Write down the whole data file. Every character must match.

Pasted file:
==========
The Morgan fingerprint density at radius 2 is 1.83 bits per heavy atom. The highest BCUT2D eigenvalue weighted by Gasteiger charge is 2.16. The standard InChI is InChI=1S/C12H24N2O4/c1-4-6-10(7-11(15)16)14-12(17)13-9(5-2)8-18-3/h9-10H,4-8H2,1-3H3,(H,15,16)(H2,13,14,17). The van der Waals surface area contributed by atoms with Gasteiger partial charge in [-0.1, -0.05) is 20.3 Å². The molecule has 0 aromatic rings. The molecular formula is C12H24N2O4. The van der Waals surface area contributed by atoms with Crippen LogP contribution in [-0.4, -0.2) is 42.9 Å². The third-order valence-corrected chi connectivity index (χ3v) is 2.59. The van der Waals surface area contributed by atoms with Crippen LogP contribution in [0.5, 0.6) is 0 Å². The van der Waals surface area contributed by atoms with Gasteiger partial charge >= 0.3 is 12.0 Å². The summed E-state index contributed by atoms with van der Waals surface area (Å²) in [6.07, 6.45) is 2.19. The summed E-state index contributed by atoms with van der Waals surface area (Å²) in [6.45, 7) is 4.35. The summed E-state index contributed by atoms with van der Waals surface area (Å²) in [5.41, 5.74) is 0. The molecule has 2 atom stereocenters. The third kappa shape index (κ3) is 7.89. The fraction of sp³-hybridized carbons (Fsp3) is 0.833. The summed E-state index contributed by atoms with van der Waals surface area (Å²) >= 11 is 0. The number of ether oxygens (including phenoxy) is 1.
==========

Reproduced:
The Morgan fingerprint density at radius 2 is 1.83 bits per heavy atom. The highest BCUT2D eigenvalue weighted by Gasteiger charge is 2.16. The standard InChI is InChI=1S/C12H24N2O4/c1-4-6-10(7-11(15)16)14-12(17)13-9(5-2)8-18-3/h9-10H,4-8H2,1-3H3,(H,15,16)(H2,13,14,17). The van der Waals surface area contributed by atoms with Gasteiger partial charge in [-0.1, -0.05) is 20.3 Å². The molecule has 0 aromatic rings. The molecular formula is C12H24N2O4. The van der Waals surface area contributed by atoms with Crippen LogP contribution in [-0.4, -0.2) is 42.9 Å². The third-order valence-corrected chi connectivity index (χ3v) is 2.59. The van der Waals surface area contributed by atoms with Crippen LogP contribution in [0.5, 0.6) is 0 Å². The van der Waals surface area contributed by atoms with Gasteiger partial charge >= 0.3 is 12.0 Å². The summed E-state index contributed by atoms with van der Waals surface area (Å²) in [6.07, 6.45) is 2.19. The summed E-state index contributed by atoms with van der Waals surface area (Å²) in [6.45, 7) is 4.35. The summed E-state index contributed by atoms with van der Waals surface area (Å²) in [5.41, 5.74) is 0. The molecule has 2 atom stereocenters. The third kappa shape index (κ3) is 7.89. The fraction of sp³-hybridized carbons (Fsp3) is 0.833. The summed E-state index contributed by atoms with van der Waals surface area (Å²) >= 11 is 0. The number of ether oxygens (including phenoxy) is 1.